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Alaskans in the Film Industry

Alaskans, from left, Kevin Kurka, Michael Bergstrom, Eric Lizer and Michael Collier, working on the set of the film Frozen Ground, winter 2011. Frozen Ground, starring Nicolas Cage and John Cusack, was the second big-budget film to take advantage of Alaska's Film Tax Incentive.
Allen Parks photo
Alaskan Charlie Sears, video assist for Frozen Ground.
Deborah Schildt photo
Alaskan Shane Reeves, audio technician for Frozen Ground.
Deborah Schildt photo
Alaskan Bob Crockett, location manager for Frozen Ground.
Deborah Schildt photo
Alaskans, from left, Kevin Kurka, Taylor Hurlburt, Michael Bergstrom, and Estevan Padilla on the set of Frozen Ground.
Deborah Schildt photo
John Krasinski on the set of Big Miracle at West High School.
Darren Michaels / Universal Pictures photo
Alaskan Tom Trainor works on the set of Big Miracle, on Ft. Richardson.
Darren Michaels / Universal Pictures photo
Cinematographer John Bailey working on the set of Big Miracle at West High School.
Darren Michaels / Universal Pictures photo
Actress Drew Barrymore on the set of Big Miracle, at West High School.
Darren Michaels / Universal Pictures photo
2nd 2nd Assistant Director, Alaskan Stacy Stuart on the set of Big Miracle.
Darren Michaels / Universal Pictures photo
Steadicam operators on the set of Big Miracle, at the Hotel Captain Cook.
Darren Michaels / Universal Pictures photo
Alaskan Deanna Moore on the set of Big Miracle.
Darren Michaels / Universal Pictures photo
Alaskan Greg Kern, second from left, on the set of Big Miracle.
Darren Michaels / Universal Pictures photo
Alaskans on the set of Big Miracle, at the Aviation Heritage Museum.
Darren Michaels / Universal Pictures photo
Alaskan Sierra Winegarner working on the set of Big Miracle.
Darren Michaels / Universal Pictures photo
Alaskan Gene Boyda, right, on the set of Big Miracle in downtown Anchorage.
Darren Michaels / Universal Pictures photo
Craig Medred

Film is a sexy industry, far from the grimy politics of Alaska’s favorite moneymaker, oil and gas. So why, in the waning hours of the Alaska Legislature, did SB 23 become the political equivalent of a final, last-ditch football play? Blame it on oil and gas.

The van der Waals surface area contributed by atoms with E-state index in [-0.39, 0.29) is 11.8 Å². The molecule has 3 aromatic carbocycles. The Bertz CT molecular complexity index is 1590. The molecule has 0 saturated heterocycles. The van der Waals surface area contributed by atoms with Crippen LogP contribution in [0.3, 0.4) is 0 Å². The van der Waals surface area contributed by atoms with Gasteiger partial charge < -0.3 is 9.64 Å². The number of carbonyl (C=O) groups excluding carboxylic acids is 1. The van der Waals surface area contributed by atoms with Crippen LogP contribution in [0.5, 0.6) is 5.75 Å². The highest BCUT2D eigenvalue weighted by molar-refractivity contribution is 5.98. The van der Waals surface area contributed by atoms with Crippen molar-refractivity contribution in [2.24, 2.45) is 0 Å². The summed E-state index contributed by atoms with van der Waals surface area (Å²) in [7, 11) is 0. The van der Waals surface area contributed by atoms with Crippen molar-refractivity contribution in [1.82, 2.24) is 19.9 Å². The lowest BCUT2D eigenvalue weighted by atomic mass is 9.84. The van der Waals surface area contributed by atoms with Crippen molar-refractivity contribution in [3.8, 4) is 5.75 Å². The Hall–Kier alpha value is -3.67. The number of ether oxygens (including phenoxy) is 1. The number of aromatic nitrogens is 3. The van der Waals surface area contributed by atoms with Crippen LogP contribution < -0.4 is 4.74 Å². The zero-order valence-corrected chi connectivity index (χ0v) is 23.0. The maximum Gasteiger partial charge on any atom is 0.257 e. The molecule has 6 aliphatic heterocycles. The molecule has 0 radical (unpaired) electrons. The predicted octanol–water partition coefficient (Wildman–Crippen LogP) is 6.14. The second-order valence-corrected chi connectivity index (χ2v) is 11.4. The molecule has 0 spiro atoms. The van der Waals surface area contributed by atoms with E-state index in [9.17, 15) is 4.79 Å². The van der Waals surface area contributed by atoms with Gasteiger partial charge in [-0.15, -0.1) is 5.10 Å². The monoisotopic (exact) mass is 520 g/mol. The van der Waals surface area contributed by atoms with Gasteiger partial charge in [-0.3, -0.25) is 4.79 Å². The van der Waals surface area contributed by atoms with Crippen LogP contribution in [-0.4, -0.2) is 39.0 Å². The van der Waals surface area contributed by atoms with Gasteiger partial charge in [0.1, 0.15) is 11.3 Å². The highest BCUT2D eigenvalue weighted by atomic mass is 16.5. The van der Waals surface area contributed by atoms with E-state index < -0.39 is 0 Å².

Much of the most recent legislative session was devoted to debate over Gov. Sean Parnell’s proposed oil tax reform and the prospect of an instate gas pipeline. As a result, SB 23 sat in House subcommittees, languishing, despite what state Sen. Johnny Ellis (D-Anchorage), a sponsor of the original bill, said was strong bipartisan support in the House.

Meanwhile, those who had cast their lot with Alaska film watched anxiously.

Bob Crockett, general manager of Piksik -- a production support company that’s a subsidiary of NANA Development Corp. -- and president of the Alaska Film Group, said that there was concern as the session wound down with no move to act on the bill.

“Everybody’s perspective was that it was going to pass,” Crockett said. “But then it didn’t. And then it didn’t. And then you have the last night of the session. We didn’t think that it was going to pass at the 11th hour. And then, all of a sudden, it did.”

Carolyn K. Robinson, a founder of Sprocketheads -- another production company popular with studios making films in the Last Frontier -- said she was watching the session anxiously as SB 23 was taken up at the last moment in the House.

“I was just thinking, ‘This can’t be happening, this can’t be happening,’ ” she said. “It was rather stressful. Lots of chocolate was being eaten.”

Ellis, however, didn’t feel much nervousness, having been through numerous legislative sessions.

“I’ve learned to see several chess or checker moves ahead, so I was able to remain pretty calm,” he said.

He still had to sit and watch as the bill was passed around from legislator to legislator, with various other tax credits tacked onto it -- gas storage tax credits, oil and gas exploration credits, a small-business tax credit.

Read the full story here.